I owe my entire career to Ruth Bader Ginsberg. Without her dogged determination to ensure women’s equality, I would most likely not have held good-paying jobs in the private sector.
President Richard Nixon’s attitude towards women was typical of the day. The New Yorker had this to say:
In 1971, as Richard Nixon prepared to make two appointments to the Supreme Court, he faced a dilemma. Yet another Southerner he’d tapped had been nixed for an opposition to desegregation, so Nixon decided to look for someone who was, preferably, not a racist. He considered naming a woman. “I’m not for women, frankly, in any job,” he told his aides, in a little fit of hysterics. “Thank God we don’t have any in the Cabinet.” He didn’t think women should be educated, or “ever be allowed to vote, even.” But, given the momentum of the women’s-rights movement, he conceded the political necessity of naming a woman to the bench: it might gain him a small but crucial number of votes in the upcoming election. “It’s like the Negro vote,” he said. “It’s a hell of a thing.” Then Chief Justice Warren Burger, in a similar huff, told Nixon that, if he were to nominate a woman, he’d resign. In the end, Nixon named Lewis Powell.
Ruth persevered notwithstanding extreme personal hardship. She entered Harvard Law School where her husband was a student. Soon Marty Ginsberg became ill with testicular cancer. While caring for him and their three-year-old child, she attended his classes as well hers, helping him with his assignments. He survived. Then, having graduated at the top of her law class at Columbia, she could not get a job at a law firm or a clerking position. Most people would have given up, but not Ruth.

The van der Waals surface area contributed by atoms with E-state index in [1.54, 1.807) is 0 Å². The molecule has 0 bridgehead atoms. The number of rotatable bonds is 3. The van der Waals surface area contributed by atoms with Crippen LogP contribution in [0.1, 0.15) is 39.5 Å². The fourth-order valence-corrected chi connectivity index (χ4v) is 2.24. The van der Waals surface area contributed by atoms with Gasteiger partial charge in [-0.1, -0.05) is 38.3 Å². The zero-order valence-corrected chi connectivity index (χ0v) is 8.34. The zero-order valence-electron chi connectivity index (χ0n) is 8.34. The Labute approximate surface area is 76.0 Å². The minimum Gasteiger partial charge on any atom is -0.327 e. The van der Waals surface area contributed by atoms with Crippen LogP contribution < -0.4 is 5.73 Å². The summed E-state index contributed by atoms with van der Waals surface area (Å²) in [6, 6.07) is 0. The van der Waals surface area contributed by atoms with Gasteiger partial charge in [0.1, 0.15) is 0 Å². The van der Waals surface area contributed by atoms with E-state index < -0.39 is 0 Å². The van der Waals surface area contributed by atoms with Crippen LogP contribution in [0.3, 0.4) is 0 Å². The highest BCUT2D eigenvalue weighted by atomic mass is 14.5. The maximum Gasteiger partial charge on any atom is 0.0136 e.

She did not do it alone, however. Several men stood behind her, especially her husband. According to Ruth, she was attracted to him because Marty cared that she had a brain. His support of her through law school and the fact that they partnered on her first big case (Charles E. Moritz v. Commissioner of Internal Revenue, 469 F.2d 466 (1972)) shows that he thought highly of her brilliant legal mind. As a tax attorney, he handled the tax implications and she handled the constitutional question of equality under the law.
Another big break came when her mentor, law professor Gerald Gunther, secured her a clerkship in New York. Gunther promised the hesitant judge he would replace her if she couldn’t do the work. The judge was still reluctant, however, and it took Gunther’s threat that he would never refer another law student to him to make it happen. Ruth clerked two years (1959-61) rather than the usual one.
We all need a little help from our friends. Championing others who are different from ourselves is an excellent way to honor her legacy.
https://www.npr.org/2020/09/18/100306972/justice-ruth-bader-ginsburg-champion-of-gender-equality-dies-at-87 retrieved September 19, 2020